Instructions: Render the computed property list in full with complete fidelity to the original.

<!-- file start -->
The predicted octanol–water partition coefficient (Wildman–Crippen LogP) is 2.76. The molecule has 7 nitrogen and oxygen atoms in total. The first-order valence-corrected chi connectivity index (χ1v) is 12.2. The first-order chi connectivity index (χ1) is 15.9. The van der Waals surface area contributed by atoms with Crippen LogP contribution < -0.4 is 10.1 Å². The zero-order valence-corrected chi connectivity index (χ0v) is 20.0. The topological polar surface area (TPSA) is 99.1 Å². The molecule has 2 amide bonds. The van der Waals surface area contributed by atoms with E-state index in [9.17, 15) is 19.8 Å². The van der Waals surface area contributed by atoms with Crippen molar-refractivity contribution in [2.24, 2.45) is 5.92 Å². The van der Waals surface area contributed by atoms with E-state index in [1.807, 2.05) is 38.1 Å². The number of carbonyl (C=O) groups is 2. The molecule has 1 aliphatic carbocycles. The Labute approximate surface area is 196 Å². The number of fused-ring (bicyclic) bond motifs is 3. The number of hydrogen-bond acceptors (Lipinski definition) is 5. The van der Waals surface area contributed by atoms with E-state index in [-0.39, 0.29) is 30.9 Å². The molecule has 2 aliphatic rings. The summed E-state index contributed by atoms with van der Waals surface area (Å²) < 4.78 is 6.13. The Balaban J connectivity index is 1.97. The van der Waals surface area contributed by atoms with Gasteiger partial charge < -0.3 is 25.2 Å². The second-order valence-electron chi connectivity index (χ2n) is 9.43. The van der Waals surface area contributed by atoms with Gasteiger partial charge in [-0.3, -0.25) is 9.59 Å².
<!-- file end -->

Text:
The predicted octanol–water partition coefficient (Wildman–Crippen LogP) is 2.76. The molecule has 7 nitrogen and oxygen atoms in total. The first-order valence-corrected chi connectivity index (χ1v) is 12.2. The first-order chi connectivity index (χ1) is 15.9. The van der Waals surface area contributed by atoms with Crippen LogP contribution < -0.4 is 10.1 Å². The zero-order valence-corrected chi connectivity index (χ0v) is 20.0. The topological polar surface area (TPSA) is 99.1 Å². The molecule has 2 amide bonds. The van der Waals surface area contributed by atoms with E-state index in [9.17, 15) is 19.8 Å². The van der Waals surface area contributed by atoms with Crippen molar-refractivity contribution in [2.24, 2.45) is 5.92 Å². The van der Waals surface area contributed by atoms with E-state index in [1.807, 2.05) is 38.1 Å². The number of carbonyl (C=O) groups is 2. The molecule has 1 aliphatic carbocycles. The Labute approximate surface area is 196 Å². The number of fused-ring (bicyclic) bond motifs is 3. The number of hydrogen-bond acceptors (Lipinski definition) is 5. The van der Waals surface area contributed by atoms with E-state index in [-0.39, 0.29) is 30.9 Å². The molecule has 2 aliphatic rings. The summed E-state index contributed by atoms with van der Waals surface area (Å²) < 4.78 is 6.13. The Balaban J connectivity index is 1.97. The van der Waals surface area contributed by atoms with Gasteiger partial charge < -0.3 is 25.2 Å². The second-order valence-electron chi connectivity index (χ2n) is 9.43. The van der Waals surface area contributed by atoms with Gasteiger partial charge in [-0.3, -0.25) is 9.59 Å².